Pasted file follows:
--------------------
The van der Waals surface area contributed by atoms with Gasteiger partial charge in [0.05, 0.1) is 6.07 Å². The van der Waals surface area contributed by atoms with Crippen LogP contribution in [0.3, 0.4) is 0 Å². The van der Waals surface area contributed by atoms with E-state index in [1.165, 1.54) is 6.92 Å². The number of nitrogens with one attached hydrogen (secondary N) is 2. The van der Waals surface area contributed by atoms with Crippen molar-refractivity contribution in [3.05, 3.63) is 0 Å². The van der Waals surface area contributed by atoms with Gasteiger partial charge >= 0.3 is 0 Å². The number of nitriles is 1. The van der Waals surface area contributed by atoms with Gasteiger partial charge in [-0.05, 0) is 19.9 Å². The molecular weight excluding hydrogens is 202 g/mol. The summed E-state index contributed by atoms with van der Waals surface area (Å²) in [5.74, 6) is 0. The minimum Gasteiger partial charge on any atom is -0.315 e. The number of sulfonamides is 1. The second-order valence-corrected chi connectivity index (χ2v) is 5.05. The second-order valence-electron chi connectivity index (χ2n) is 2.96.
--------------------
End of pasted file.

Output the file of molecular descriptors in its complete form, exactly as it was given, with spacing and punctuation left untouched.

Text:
The van der Waals surface area contributed by atoms with Gasteiger partial charge in [0.05, 0.1) is 6.07 Å². The van der Waals surface area contributed by atoms with Crippen LogP contribution in [0.3, 0.4) is 0 Å². The van der Waals surface area contributed by atoms with E-state index in [1.165, 1.54) is 6.92 Å². The number of nitrogens with one attached hydrogen (secondary N) is 2. The van der Waals surface area contributed by atoms with Crippen molar-refractivity contribution in [3.05, 3.63) is 0 Å². The van der Waals surface area contributed by atoms with Gasteiger partial charge >= 0.3 is 0 Å². The number of nitriles is 1. The van der Waals surface area contributed by atoms with Gasteiger partial charge in [-0.05, 0) is 19.9 Å². The molecular weight excluding hydrogens is 202 g/mol. The summed E-state index contributed by atoms with van der Waals surface area (Å²) in [5.74, 6) is 0. The minimum Gasteiger partial charge on any atom is -0.315 e. The number of sulfonamides is 1. The second-order valence-corrected chi connectivity index (χ2v) is 5.05. The second-order valence-electron chi connectivity index (χ2n) is 2.96.